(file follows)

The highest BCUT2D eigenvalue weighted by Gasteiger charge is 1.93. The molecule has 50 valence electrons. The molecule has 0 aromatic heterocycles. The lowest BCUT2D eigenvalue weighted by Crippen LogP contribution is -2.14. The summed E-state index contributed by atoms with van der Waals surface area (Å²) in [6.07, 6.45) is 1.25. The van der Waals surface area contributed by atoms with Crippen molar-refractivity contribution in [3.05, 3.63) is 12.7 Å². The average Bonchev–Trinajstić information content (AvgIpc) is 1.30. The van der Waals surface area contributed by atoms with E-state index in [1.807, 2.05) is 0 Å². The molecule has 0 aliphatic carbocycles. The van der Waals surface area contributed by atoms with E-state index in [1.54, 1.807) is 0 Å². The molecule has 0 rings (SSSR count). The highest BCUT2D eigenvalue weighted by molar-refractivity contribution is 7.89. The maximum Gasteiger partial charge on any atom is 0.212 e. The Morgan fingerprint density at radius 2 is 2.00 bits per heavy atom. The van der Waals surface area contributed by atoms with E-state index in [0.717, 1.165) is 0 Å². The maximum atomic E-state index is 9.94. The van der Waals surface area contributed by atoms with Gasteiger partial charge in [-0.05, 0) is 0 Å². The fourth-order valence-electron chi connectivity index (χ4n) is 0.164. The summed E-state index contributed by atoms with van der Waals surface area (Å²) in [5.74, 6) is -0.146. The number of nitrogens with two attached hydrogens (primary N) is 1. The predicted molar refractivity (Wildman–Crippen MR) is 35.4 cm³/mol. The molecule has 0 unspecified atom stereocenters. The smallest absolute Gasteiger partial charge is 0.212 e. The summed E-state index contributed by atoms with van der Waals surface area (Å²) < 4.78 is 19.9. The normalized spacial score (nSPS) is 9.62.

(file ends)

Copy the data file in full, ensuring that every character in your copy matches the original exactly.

The highest BCUT2D eigenvalue weighted by Gasteiger charge is 1.93. The molecule has 50 valence electrons. The molecule has 0 aromatic heterocycles. The lowest BCUT2D eigenvalue weighted by Crippen LogP contribution is -2.14. The summed E-state index contributed by atoms with van der Waals surface area (Å²) in [6.07, 6.45) is 1.25. The van der Waals surface area contributed by atoms with Crippen molar-refractivity contribution in [3.05, 3.63) is 12.7 Å². The average Bonchev–Trinajstić information content (AvgIpc) is 1.30. The van der Waals surface area contributed by atoms with E-state index in [1.807, 2.05) is 0 Å². The molecule has 0 aliphatic carbocycles. The van der Waals surface area contributed by atoms with E-state index in [1.54, 1.807) is 0 Å². The molecule has 0 rings (SSSR count). The highest BCUT2D eigenvalue weighted by molar-refractivity contribution is 7.89. The maximum Gasteiger partial charge on any atom is 0.212 e. The Morgan fingerprint density at radius 2 is 2.00 bits per heavy atom. The van der Waals surface area contributed by atoms with E-state index in [0.717, 1.165) is 0 Å². The maximum atomic E-state index is 9.94. The van der Waals surface area contributed by atoms with Gasteiger partial charge in [-0.05, 0) is 0 Å². The fourth-order valence-electron chi connectivity index (χ4n) is 0.164. The summed E-state index contributed by atoms with van der Waals surface area (Å²) in [5.74, 6) is -0.146. The number of nitrogens with two attached hydrogens (primary N) is 1. The predicted molar refractivity (Wildman–Crippen MR) is 35.4 cm³/mol. The molecule has 0 unspecified atom stereocenters. The smallest absolute Gasteiger partial charge is 0.212 e. The summed E-state index contributed by atoms with van der Waals surface area (Å²) < 4.78 is 19.9. The normalized spacial score (nSPS) is 9.62.